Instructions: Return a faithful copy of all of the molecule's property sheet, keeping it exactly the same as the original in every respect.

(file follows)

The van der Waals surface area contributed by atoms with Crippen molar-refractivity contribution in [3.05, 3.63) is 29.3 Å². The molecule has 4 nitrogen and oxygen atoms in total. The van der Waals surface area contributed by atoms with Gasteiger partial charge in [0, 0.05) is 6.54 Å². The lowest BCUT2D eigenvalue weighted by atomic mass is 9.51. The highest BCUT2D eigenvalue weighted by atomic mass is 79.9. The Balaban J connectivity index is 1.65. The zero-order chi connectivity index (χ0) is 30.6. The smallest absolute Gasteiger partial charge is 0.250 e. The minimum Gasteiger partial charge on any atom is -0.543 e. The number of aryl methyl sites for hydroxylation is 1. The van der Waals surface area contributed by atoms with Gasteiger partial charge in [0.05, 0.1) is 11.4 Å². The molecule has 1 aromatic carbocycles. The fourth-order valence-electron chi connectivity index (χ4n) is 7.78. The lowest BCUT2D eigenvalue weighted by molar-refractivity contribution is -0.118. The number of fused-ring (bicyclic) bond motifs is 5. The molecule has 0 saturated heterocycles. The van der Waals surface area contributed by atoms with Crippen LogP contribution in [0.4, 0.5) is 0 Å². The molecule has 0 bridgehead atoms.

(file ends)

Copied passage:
The van der Waals surface area contributed by atoms with Crippen molar-refractivity contribution in [3.05, 3.63) is 29.3 Å². The molecule has 4 nitrogen and oxygen atoms in total. The van der Waals surface area contributed by atoms with Gasteiger partial charge in [0, 0.05) is 6.54 Å². The lowest BCUT2D eigenvalue weighted by atomic mass is 9.51. The highest BCUT2D eigenvalue weighted by atomic mass is 79.9. The Balaban J connectivity index is 1.65. The zero-order chi connectivity index (χ0) is 30.6. The smallest absolute Gasteiger partial charge is 0.250 e. The minimum Gasteiger partial charge on any atom is -0.543 e. The number of aryl methyl sites for hydroxylation is 1. The van der Waals surface area contributed by atoms with Gasteiger partial charge in [0.05, 0.1) is 11.4 Å². The molecule has 1 aromatic carbocycles. The fourth-order valence-electron chi connectivity index (χ4n) is 7.78. The lowest BCUT2D eigenvalue weighted by molar-refractivity contribution is -0.118. The number of fused-ring (bicyclic) bond motifs is 5. The molecule has 0 saturated heterocycles. The van der Waals surface area contributed by atoms with Crippen LogP contribution in [0.4, 0.5) is 0 Å². The molecule has 0 bridgehead atoms.